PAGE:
Calamity release party ()
    #6708 Copy

    Zas678

    How does the Nalthis year compare to normal years?

    Brandon Sanderson

    Uh, that's a PAFO. That's a Peter and find out. If you know much of orbits, and things like this, you will know that most of them have to be pretty close because of the nature of Goldilocks zones and things like this. But they all--

    Zas678

    Yeah. Yeah. They all have to be "year-ish", but the exact "ish" is going to be...

    Brandon Sanderson

    Yes. Mhm.

    Footnote: Brandon's comment about the period of orbits in the Goldilocks zone is incorrect.
    Firefight release party ()
    #6710 Copy

    Questioner

    What inspired you to write that series [Mistborn]? It's amazing.

    Brandon Sanderson

    Oh good question, what inspired me to write Mistborn… A couple of things have to come together for me to write a book. Usually it is not one idea. Usually one idea is kind of the sparking point but then I file it in the back of my brain and wait until other ideas stick to it and work in really cool ways. Mistborn is a conglomeration of several things. First off it was watching-- I guess it was reading-- reading Harry Potter and being like "Wow these Dark Lords sure get a tough time of it. They're always beaten by these dopey kids." Right? *laughter* Like Sauron, there's this little furry-footed British dude who's like-- destroys your whole empire or things like this. And I was like "These poor guys, what if we had a book where the Dark Lord won? Where-- What if Frodo got to the end and the Dark Lord was like 'Oh thanks for bringing my ring back.' and then killed him and took over the world." It was really, I'm a fan of The Wheel of Time and thinking what if Rand got to the end of The Wheel of Time and the Dark One is like "Okay, I'm all powerful, you're not, end." And he won. Oh the Pattern just broke.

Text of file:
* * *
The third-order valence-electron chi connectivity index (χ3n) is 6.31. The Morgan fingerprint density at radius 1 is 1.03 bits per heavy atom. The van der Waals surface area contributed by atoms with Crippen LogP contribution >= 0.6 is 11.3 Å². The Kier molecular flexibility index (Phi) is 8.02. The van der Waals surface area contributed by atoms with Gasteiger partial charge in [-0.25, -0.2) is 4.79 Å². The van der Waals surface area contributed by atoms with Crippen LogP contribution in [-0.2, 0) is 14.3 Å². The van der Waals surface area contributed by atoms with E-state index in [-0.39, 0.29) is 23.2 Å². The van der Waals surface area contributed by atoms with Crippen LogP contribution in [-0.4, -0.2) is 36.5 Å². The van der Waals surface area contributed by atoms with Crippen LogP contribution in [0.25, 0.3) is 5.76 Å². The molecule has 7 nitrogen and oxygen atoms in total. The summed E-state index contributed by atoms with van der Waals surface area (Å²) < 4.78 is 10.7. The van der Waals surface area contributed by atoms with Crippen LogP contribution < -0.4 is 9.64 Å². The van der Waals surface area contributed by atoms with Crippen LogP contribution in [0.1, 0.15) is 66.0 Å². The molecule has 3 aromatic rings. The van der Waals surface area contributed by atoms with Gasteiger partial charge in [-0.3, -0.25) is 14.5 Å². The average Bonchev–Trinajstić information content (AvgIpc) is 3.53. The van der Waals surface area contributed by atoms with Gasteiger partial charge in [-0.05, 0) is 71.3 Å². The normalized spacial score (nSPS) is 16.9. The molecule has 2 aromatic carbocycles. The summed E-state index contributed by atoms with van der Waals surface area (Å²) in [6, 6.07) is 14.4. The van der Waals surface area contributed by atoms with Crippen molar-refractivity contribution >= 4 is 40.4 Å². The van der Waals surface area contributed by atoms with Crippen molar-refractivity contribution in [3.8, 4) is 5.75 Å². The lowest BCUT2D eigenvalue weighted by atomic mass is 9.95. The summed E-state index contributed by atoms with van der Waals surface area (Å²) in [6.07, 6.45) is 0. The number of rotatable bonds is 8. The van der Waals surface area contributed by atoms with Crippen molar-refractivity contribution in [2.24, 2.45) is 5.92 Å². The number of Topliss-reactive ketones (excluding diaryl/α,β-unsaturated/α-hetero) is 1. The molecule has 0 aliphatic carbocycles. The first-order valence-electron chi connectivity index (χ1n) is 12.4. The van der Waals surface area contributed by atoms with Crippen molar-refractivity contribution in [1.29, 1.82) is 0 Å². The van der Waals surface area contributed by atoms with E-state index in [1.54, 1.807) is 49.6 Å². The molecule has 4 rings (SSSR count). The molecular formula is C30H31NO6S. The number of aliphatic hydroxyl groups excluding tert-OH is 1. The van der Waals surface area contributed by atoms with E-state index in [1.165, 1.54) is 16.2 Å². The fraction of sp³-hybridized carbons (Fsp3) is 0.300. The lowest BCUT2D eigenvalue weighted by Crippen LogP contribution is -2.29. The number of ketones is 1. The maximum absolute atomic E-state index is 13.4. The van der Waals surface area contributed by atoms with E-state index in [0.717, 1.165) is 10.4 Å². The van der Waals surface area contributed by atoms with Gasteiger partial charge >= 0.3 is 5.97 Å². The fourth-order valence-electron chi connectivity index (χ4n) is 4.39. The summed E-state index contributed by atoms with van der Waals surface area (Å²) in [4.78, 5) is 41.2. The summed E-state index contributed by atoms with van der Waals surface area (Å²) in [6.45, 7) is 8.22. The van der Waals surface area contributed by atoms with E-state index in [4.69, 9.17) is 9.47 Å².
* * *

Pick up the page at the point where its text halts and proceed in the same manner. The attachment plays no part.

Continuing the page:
As an aside for Wheel of Time fans, I actually wrote that scenes for my own catharsis. I actually wrote a scene, I never let anyone else see it, where Rand lost *laughter* and it's actually like this dramatic moment and he's like "I could just destroy the world right now" And I just wrote "And so he did, The end." *laughter* I had a good laugh over it and then deleted it.

    So, what if the Dark Lord won, but I figured that would be a downer of a story so I filed that in the back of my head and it melded with my love of heist stories. You'll notice Steelheart is also a heist story. It's one of my favorite archetypes, the gang who all have their individual talents and they get together to do cool things like-- I think one of my favorite movies in recent times was actually Inception which was a heist story using people's brains. So cool, such a great concept. But one of my classic favorite movies is Sneakers, if you haven't seen that. It's so good! So that genre made me want to write a heist novel in a fantasy world so I developed that independently. Allomancy and Feruchemy were developed independently as cool magic systems, that eventually started interacting in interesting ways. And then Kelsier was the other kind of linchpin, him as a character, wanting to tell this story about a guy who had been an upper-class thief, a con-man who then got motivation to go "No I'm going to do something good with my life. I'm going to change the world. It's kind of hard to explain.